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04.5.2024 by David M. Smith

The Impact of Immigration on the U.S. Economy

Let me state first and foremost, that this is not a political or border discussion, there are plenty of forums on the internet for that. This article is focused on the macroeconomic impact of immigration. In a recent blog, it was stated the Congressional Budget Office raised their prediction for long-term U.S. economic growth, mostly due to immigration. RSWA Blog  This led me to delve deeper into the topic. I was intrigued by the skill level of newly arriving U.S. immigrants – were they unskilled workers or did some of them have skills or college degrees? What I found, surprised me. Of new immigrants arriving in the U.S. between 2020 and 2022, 48% held a bachelor's degree or higher. Another 13% had some college or an associate degree and 19% had a high school diploma or GED. Only 19% had less than a full high school education. The research accounted for both legal and illegal immigrants, of which three-quarters of immigrants currently in the country are legal. Migration Policy Institute U.S. Census

U.S. Immigration, An Economic Edge? Some Asian countries, such as China, Japan, and Taiwan, have struggled with economic growth over the last couple of years. One reason cited is their restrictive immigration policy as the countries have declining birth rates and demographics. The International Monetary Fund (IMF) found that for advanced economies, a 1 percentage point rise in immigration tends to boost economic output by 1% almost five years later. The study also found an increase in productivity attributed to new workers bringing different skill sets to the labor force. WSJ IMF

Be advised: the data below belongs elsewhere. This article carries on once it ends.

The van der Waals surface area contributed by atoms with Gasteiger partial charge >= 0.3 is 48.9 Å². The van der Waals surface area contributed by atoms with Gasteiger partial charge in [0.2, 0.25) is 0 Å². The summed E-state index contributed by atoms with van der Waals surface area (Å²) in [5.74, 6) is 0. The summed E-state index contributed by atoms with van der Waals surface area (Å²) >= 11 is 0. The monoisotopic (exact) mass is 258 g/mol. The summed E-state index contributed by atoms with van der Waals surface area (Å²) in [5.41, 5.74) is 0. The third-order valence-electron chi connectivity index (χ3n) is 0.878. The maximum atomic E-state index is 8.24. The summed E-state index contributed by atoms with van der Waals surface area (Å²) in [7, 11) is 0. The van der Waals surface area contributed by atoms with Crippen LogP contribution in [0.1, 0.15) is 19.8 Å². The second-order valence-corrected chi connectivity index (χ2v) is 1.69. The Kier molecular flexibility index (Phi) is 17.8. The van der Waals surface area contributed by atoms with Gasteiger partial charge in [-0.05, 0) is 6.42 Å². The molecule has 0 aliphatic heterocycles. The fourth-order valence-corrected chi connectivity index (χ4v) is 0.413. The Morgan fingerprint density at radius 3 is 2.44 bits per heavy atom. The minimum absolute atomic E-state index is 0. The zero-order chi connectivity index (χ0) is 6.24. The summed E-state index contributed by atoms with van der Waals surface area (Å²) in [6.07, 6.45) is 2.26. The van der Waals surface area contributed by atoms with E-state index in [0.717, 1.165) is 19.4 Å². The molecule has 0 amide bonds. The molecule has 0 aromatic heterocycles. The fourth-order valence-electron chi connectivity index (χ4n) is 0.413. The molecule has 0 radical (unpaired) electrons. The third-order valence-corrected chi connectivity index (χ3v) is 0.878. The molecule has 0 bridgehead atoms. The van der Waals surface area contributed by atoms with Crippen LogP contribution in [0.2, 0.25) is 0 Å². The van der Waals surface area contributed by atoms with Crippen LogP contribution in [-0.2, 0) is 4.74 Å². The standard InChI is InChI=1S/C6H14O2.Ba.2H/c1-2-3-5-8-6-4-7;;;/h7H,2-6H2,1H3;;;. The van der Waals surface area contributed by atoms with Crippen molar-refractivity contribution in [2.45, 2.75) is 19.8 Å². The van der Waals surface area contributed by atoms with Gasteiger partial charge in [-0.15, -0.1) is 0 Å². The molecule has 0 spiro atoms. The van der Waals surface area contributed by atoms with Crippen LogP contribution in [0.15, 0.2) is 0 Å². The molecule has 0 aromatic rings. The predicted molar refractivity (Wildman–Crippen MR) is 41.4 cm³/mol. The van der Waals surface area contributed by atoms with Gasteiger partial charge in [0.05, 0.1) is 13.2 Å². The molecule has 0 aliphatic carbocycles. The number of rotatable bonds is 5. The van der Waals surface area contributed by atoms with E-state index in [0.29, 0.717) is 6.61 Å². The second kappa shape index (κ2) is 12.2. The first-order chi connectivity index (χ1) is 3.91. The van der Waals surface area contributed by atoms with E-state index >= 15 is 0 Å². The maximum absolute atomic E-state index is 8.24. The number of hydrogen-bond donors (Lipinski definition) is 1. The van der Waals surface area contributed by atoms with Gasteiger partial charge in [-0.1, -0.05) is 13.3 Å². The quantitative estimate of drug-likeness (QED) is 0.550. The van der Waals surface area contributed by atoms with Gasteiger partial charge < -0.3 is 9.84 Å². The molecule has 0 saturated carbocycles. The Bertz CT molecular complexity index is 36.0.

Oopsies – A Small Correction: In last week’s article on the Federal Reserve our newsletter had this written: “This week Atlanta Fed president and Board of Governors member, Raphael Bostic, commented that he now believes that there will only be one rate hike in 2024.” We meant to say “one rate cut in 2024.” Oops. We’ve been talking about rate hikes for the last couple of years which must have been in our heads when we wrote this but we are now in a rate-cut environment. We do our best to proofread the newsletter but this one slipped by us. Thank you to our readers who emailed us to let us know – glad you are fact-checking us! 😊

Financial Planning/Investment Strategy Corner:              

Compounding, Oh How I Love Thee: The story of long-term investing is really the story of compounding interest. In its simplest definition, compound interest is when an investment’s earnings/interest is reinvested to generate additional earnings and growth over time. Many new investors underestimate the long-term effects of compounding “magic.” For example, an investor who is 25 years old and invests $2,000 every year for 15 years at 5% would end up with $43,157 at age 40. If they let that grow another 25 years and never add another dime, they will end up with $146,144 at age 65. Compare that to someone who starts at age 35 investing $2,000 every year for 30 years earning the same 5% will end up with $132,877. The second investor will end up with a smaller portfolio at age 65 compared to the first investor even though they contributed twice as much, $60,000 vs. $30,000. Compound Interest – The Visual Capitalist